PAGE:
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Triangular Numbers

The triangular number of n is calculated by adding up all the numbers below (and including) n. So if n=5 then the triangular number = 5+4+3+2+1 = 15.

The concept dates back to the 5th century BC. Each term is given by the formulae n(n+1)/2.

More information on the Triangular Numbers can be found at Wikipedia.

 n  num
0
1
2
3
4
5
6
7
0
1
3
6
10
15
21
28

Two functions are used:

  1. Count down function to decrement n.
  2. Adder function, to add successive terms into S.

Operation

Clear register S. Enter binary value of n and start the train from the station. When the train returns and halts, the nth triangular number can be read from the output register S.

Layout to calculate nth triangular number
triangular number
Click layout to pause/run train Click points to switch 0/1 Click start circle to reset train/points
lazy point Lazy points switch between upper 0 or lower 1 branch lines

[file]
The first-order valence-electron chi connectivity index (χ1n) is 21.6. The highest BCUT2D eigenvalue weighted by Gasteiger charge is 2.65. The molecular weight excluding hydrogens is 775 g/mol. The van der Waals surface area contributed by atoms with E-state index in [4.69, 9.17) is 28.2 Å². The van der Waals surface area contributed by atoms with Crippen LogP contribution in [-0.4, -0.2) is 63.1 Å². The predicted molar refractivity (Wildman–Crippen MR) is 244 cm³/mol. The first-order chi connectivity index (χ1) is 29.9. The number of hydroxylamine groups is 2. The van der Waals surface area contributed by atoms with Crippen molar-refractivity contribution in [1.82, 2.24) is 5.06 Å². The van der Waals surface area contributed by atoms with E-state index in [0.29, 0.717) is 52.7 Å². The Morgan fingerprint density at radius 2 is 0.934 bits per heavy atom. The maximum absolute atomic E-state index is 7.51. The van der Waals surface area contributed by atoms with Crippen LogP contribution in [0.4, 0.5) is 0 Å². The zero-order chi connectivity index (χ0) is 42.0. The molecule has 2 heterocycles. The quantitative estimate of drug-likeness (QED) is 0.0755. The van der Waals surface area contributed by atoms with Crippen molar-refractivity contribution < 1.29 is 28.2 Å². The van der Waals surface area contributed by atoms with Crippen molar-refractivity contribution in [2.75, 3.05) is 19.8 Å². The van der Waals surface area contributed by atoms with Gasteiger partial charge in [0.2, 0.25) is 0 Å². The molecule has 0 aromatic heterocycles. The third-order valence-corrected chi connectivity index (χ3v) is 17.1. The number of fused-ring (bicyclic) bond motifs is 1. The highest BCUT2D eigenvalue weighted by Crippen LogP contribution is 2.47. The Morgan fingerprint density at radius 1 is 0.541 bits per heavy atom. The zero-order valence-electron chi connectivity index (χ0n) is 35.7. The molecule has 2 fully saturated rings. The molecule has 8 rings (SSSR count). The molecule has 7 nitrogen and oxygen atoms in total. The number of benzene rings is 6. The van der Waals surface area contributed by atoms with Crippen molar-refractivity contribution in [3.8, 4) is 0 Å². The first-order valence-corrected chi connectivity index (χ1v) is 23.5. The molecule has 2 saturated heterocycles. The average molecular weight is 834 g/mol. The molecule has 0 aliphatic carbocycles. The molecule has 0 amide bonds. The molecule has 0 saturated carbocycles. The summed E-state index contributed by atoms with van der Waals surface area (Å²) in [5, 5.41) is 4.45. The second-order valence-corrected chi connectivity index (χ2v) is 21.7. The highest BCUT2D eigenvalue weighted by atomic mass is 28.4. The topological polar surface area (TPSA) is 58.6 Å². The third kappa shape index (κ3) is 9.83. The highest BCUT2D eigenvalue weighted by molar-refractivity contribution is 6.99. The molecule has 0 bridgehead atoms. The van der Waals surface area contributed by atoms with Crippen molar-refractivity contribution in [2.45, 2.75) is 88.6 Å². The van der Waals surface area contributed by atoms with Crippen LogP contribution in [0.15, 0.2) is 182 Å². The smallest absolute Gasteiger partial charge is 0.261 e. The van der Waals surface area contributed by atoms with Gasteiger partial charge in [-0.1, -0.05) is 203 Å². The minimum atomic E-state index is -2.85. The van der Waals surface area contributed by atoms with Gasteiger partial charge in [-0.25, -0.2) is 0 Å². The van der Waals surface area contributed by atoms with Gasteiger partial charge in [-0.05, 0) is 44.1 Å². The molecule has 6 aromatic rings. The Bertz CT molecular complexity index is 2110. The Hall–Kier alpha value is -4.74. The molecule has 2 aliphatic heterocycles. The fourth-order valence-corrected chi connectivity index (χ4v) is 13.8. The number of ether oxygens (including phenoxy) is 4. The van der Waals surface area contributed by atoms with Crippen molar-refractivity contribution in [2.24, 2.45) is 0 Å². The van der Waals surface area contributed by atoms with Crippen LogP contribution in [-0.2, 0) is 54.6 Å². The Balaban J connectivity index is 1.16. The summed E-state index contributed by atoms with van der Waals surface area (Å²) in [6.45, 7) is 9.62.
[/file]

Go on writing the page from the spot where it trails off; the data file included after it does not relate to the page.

Trains arriving on a branch line switch the point to that line
sprung point Sprung points allow branch line trains to join the main line
All main line trains go straight ahead and never 'branch off'

Notes

  1. If the nth term exceeds 31, register S overflows and the train returns to the lower station platform as an error. This should not happen as the maximum value for n=7 is 28. Possibly register S was not cleared before calculation began.
  2. To obtain the correct result, the value of n is added to register S first. This creates an extra 'add 0' calculation at the end.
  3. The original value of n is 'lost' as the register counts down.

See alternative version of triangular number using a comparator.

Turing Trains | cr31.co.uk | 2017

 

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